Con, on the other hand, uses virtually his entire round to rebut one claim Pro makes, and does a very poor job of that rebuttal, since the third excerpt Con quotes does substantiate Pro's claim. I agree that the "ThirdWay.org" doesn't really sound too reliable, but I am certain Pro didn't lie or invent his statistic. But, even if I dismiss this statistic, with Con dropping everything else on the flow, I am not sure now how I cannot vote Pro. All Con needed to do was say: "Pro's sources here are unreliable because X." He could've said all that in about 1-3 sentences, and still addressed other issues. Con didn't do that. Con also maintained an unacceptably hostile, insulting, aggressive, and uncivil tone throughout this round.

Part 6

Just some tips for future debates. Pro, make sure you warrant all your claims. Focus less on sounding nice and more on having the substance that really matters. It is best to have both, but if forced to choose, substance must win out over style. Con, BE POLITE! And, if you cannot learn how to be polite, don't debate. I can assure you, Pro is no tea partier. I would also suggest working on clarity of communication--you were often overly verbose, hard to understand, or difficult to read.

For both of you, you focused a lot on what was right or wrong with the current system, but there was almost no discussion on whether free college education would actually solve the problem. I would've liked to have seen a better discussion on solvency, and the real impact implementing the reoslutional policy may have had.
Posted by bsh1 1 year ago
bsh1
Part 4

Con, your accusation that Pro used semantics is laughable in it's absurdity. Frankly, I am not even sure how the supposed rules violation can be reasonable construed as semantics. Pro's meaning (general education spending) was obvious. Moreover, "semantics" typically refers to debating the meaning of words such as to make the meaning more favorable to you; I don't see that happening here at all. Pro just was referring to total education spending, and you were referring to tertiary education spending; this communication from Pro missing the latter subdivision in your source. And the addition of "more" neither significantly changed the meaning of the quote, and is easily explainable as a typo. You need to be way less uptight about the rules, because you're being patently ridiculous here. And accusing someone of a rules violation on such a trivial basis is, itself, poor conduct. The rest of your analysis in round 3 persists in an unreasonably snarky tone and in an unacceptably personal manner (verging on ad homs), which only further alienates me as a judge.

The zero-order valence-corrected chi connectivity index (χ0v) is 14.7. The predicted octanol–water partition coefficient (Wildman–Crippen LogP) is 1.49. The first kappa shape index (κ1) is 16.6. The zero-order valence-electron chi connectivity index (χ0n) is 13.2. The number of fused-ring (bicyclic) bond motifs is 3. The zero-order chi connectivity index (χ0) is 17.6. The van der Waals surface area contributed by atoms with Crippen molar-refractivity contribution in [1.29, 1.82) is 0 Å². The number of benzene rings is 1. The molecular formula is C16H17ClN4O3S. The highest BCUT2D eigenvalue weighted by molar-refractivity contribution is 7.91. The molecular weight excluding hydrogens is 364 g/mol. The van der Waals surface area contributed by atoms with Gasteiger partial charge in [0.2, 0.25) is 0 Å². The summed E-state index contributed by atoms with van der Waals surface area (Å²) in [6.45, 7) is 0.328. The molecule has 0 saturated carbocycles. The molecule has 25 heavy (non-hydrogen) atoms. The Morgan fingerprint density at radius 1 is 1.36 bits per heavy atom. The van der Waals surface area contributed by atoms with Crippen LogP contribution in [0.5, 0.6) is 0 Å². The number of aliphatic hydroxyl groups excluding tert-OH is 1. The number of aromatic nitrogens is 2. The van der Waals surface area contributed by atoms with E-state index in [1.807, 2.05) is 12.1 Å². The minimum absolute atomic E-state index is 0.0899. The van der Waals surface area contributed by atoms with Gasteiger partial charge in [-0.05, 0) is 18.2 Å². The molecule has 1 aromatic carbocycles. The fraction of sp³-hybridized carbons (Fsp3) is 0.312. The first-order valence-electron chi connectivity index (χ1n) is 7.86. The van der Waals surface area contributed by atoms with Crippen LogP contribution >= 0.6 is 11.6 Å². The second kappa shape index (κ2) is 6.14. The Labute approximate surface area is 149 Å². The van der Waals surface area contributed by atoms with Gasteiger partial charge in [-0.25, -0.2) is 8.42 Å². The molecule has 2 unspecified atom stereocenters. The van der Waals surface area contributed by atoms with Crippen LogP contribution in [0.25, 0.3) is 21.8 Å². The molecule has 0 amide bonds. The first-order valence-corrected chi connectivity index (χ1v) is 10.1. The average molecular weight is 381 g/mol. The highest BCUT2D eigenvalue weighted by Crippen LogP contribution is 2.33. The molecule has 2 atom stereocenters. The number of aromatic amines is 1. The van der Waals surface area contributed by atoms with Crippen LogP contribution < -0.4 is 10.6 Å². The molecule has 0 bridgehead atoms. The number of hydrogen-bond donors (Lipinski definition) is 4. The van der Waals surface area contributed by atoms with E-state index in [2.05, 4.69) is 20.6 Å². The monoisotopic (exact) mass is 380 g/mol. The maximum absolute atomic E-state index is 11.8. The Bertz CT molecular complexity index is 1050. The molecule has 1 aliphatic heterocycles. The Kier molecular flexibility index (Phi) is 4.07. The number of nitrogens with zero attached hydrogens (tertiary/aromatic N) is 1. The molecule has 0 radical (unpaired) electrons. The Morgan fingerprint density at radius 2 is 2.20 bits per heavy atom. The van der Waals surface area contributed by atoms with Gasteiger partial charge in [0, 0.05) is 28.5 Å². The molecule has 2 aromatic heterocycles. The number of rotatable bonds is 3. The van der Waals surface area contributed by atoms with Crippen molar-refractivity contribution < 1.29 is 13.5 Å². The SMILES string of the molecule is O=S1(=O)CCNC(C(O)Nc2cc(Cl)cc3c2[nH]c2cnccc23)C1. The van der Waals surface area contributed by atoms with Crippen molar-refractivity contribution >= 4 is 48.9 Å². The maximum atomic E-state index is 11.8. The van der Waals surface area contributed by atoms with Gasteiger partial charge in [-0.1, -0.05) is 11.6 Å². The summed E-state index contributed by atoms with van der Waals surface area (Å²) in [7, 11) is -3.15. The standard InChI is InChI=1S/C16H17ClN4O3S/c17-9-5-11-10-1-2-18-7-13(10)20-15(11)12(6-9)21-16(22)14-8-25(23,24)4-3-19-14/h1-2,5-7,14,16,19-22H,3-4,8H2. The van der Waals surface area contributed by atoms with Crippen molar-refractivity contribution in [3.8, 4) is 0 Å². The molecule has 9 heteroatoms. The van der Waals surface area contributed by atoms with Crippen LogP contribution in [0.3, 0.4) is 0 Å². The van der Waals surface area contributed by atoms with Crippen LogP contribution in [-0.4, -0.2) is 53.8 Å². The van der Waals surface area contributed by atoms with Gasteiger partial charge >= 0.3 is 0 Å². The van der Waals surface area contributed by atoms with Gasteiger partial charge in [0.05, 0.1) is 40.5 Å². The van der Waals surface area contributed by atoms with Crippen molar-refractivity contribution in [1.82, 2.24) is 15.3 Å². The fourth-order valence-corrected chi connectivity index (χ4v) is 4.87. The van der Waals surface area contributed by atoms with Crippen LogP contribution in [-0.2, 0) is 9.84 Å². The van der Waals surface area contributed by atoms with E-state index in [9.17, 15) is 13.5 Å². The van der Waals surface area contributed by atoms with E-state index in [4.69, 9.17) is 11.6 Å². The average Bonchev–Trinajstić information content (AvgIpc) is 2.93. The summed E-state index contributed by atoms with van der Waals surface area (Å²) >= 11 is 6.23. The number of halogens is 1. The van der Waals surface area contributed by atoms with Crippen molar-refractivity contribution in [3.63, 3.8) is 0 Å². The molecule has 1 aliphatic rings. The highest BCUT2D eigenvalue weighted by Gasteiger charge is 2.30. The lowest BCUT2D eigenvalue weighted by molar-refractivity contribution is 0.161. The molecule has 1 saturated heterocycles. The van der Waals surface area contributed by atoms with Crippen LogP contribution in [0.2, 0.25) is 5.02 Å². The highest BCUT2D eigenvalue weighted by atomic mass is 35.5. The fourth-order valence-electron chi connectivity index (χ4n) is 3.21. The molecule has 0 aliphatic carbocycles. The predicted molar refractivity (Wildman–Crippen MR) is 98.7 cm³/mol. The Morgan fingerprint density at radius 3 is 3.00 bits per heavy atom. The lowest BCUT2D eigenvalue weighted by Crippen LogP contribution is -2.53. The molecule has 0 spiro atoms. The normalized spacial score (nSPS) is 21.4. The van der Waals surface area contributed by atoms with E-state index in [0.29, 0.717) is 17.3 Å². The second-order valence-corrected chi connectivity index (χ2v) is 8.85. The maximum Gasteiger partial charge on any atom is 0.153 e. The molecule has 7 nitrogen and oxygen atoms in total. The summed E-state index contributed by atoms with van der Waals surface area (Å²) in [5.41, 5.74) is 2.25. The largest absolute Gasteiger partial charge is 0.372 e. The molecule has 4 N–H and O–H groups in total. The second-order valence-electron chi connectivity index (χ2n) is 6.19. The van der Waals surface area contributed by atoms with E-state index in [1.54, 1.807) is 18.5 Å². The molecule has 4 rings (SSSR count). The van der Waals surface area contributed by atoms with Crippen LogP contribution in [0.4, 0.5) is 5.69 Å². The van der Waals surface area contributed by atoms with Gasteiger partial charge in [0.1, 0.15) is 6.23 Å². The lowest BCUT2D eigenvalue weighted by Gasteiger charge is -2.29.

As for the rest, I don't see how you make the leap from your "summary" and selective quoting of Pro's arguments to the conclusion that he agrees with you. You just strawman everything he says, and ignore relevant portions of his statements; I just don't see any analysis beyond that there whatsoever. Agreement on somethings, conditional agreements, and concessions of irrelevant material do not constitute overarching concurrence. It's like you just threw a tantrum in this round, and refused to proceed further in a reasonable, logical manner. I can safely tell you that throwing fits of pique in rounds is not a good way to win.

Your defense of Contention 3 is largely incoherent.
Posted by bsh1 1 year ago
bsh1
Part 3 (Cont'd)

Suffice it to say, it was a poor strategic choice to talk about rules at that juncture.

Regarding your refutations of his first argument, I think it was smart to point out that his evidence (re: GDP spending) wasn't actually about collegiate spending, but education spending generally, and to point out that spending levels don't actually support the claim Con was making about responsible management. Your response to Con's second point was less compelling--why is debt necessarily unjust? Furthermore, Con seemed to be focusing on issues of minority rights here, and I would've liked to have seen you address that evidence (because it was what Con was getting at). You kind of were talking past Con here by failing to address the real substance of his claim. Your rebuttal of the third point wasn't bad, but it could've been more thorough.

Pro, you write: "More government involvement would allow for increased focus on areas of concern and value, such as instruction and educational quality, which I suggested in my last argument." I am not sure if your evidence really supports this, since free college =/= a greater focus on education in terms of resource allocation. But, we'll see what Con says about this.

Your responses in general need more data. Where is your research? You make a lot of claims about what "is" the case, but rarely do you actually note any evidence that backs it up. You're making a whole lot of totally unsupported assumptions.
2 votes have been placed for this debate. Showing 1 through 2 records.
Vote Placed by ColeTrain 1 year ago
ColeTrain
TheProphettzeromeansnothing
Who won the debate:Vote Checkmark-
Reasons for voting decision: Good job to both debaters! :) https://docs.google.com/document/d/1NsO7zpTx6nWc0dwAZkb88YGXLF_YNUgkQW-aMo71b60/edit?usp=sharing
Vote Placed by bsh1 1 year ago
bsh1
TheProphettzeromeansnothing
Who won the debate:Vote Checkmark-
Reasons for voting decision: RFD in comments. I vote Pro.